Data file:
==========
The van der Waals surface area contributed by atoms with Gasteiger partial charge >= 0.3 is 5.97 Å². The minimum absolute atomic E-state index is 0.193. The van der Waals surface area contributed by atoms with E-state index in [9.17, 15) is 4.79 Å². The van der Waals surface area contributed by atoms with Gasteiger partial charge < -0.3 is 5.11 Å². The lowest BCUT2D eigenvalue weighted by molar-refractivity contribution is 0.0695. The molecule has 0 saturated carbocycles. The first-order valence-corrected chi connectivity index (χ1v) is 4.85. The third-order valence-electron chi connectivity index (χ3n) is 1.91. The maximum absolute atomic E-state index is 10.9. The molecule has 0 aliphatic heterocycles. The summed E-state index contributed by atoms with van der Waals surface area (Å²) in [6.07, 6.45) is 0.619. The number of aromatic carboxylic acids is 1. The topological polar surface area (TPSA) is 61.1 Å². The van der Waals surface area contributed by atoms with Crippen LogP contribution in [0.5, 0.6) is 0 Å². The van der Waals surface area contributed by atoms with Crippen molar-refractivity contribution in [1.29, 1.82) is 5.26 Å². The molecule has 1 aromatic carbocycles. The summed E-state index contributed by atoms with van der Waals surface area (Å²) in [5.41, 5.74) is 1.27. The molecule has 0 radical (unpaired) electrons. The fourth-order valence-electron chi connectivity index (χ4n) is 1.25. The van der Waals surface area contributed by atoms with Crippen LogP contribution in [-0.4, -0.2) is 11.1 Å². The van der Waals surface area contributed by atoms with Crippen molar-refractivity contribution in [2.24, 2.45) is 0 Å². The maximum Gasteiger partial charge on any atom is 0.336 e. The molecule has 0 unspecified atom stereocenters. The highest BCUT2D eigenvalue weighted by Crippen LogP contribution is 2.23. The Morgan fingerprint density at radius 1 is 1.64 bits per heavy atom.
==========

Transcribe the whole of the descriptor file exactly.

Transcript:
The van der Waals surface area contributed by atoms with Gasteiger partial charge >= 0.3 is 5.97 Å². The minimum absolute atomic E-state index is 0.193. The van der Waals surface area contributed by atoms with E-state index in [9.17, 15) is 4.79 Å². The van der Waals surface area contributed by atoms with Gasteiger partial charge < -0.3 is 5.11 Å². The lowest BCUT2D eigenvalue weighted by molar-refractivity contribution is 0.0695. The molecule has 0 saturated carbocycles. The first-order valence-corrected chi connectivity index (χ1v) is 4.85. The third-order valence-electron chi connectivity index (χ3n) is 1.91. The maximum absolute atomic E-state index is 10.9. The molecule has 0 aliphatic heterocycles. The summed E-state index contributed by atoms with van der Waals surface area (Å²) in [6.07, 6.45) is 0.619. The number of aromatic carboxylic acids is 1. The topological polar surface area (TPSA) is 61.1 Å². The van der Waals surface area contributed by atoms with Crippen LogP contribution in [0.5, 0.6) is 0 Å². The van der Waals surface area contributed by atoms with Crippen molar-refractivity contribution in [1.29, 1.82) is 5.26 Å². The molecule has 1 aromatic carbocycles. The summed E-state index contributed by atoms with van der Waals surface area (Å²) in [5.41, 5.74) is 1.27. The molecule has 0 radical (unpaired) electrons. The fourth-order valence-electron chi connectivity index (χ4n) is 1.25. The van der Waals surface area contributed by atoms with Crippen LogP contribution in [-0.4, -0.2) is 11.1 Å². The van der Waals surface area contributed by atoms with Crippen molar-refractivity contribution in [2.24, 2.45) is 0 Å². The maximum Gasteiger partial charge on any atom is 0.336 e. The molecule has 0 unspecified atom stereocenters. The highest BCUT2D eigenvalue weighted by Crippen LogP contribution is 2.23. The Morgan fingerprint density at radius 1 is 1.64 bits per heavy atom.